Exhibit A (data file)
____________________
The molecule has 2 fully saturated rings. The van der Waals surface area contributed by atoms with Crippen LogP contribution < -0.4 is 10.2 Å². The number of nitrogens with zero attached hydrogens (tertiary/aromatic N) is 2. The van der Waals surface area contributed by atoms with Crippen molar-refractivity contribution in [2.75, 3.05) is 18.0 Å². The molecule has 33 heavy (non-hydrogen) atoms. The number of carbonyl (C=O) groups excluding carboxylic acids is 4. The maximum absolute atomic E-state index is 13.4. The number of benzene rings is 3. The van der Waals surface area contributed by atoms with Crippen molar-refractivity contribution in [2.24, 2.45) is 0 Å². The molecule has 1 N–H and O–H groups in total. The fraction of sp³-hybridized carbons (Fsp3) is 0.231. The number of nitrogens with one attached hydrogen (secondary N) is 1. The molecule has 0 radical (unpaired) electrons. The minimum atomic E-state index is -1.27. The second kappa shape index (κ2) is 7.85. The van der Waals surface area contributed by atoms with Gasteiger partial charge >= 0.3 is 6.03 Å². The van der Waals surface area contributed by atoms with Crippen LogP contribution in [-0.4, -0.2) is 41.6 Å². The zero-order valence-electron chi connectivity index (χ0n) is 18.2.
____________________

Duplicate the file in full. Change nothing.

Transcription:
The molecule has 2 fully saturated rings. The van der Waals surface area contributed by atoms with Crippen LogP contribution < -0.4 is 10.2 Å². The number of nitrogens with zero attached hydrogens (tertiary/aromatic N) is 2. The van der Waals surface area contributed by atoms with Crippen molar-refractivity contribution in [2.75, 3.05) is 18.0 Å². The molecule has 33 heavy (non-hydrogen) atoms. The number of carbonyl (C=O) groups excluding carboxylic acids is 4. The maximum absolute atomic E-state index is 13.4. The number of benzene rings is 3. The van der Waals surface area contributed by atoms with Crippen molar-refractivity contribution in [2.24, 2.45) is 0 Å². The molecule has 1 N–H and O–H groups in total. The fraction of sp³-hybridized carbons (Fsp3) is 0.231. The number of nitrogens with one attached hydrogen (secondary N) is 1. The molecule has 0 radical (unpaired) electrons. The minimum atomic E-state index is -1.27. The second kappa shape index (κ2) is 7.85. The van der Waals surface area contributed by atoms with Gasteiger partial charge >= 0.3 is 6.03 Å². The van der Waals surface area contributed by atoms with Crippen LogP contribution in [-0.4, -0.2) is 41.6 Å². The zero-order valence-electron chi connectivity index (χ0n) is 18.2.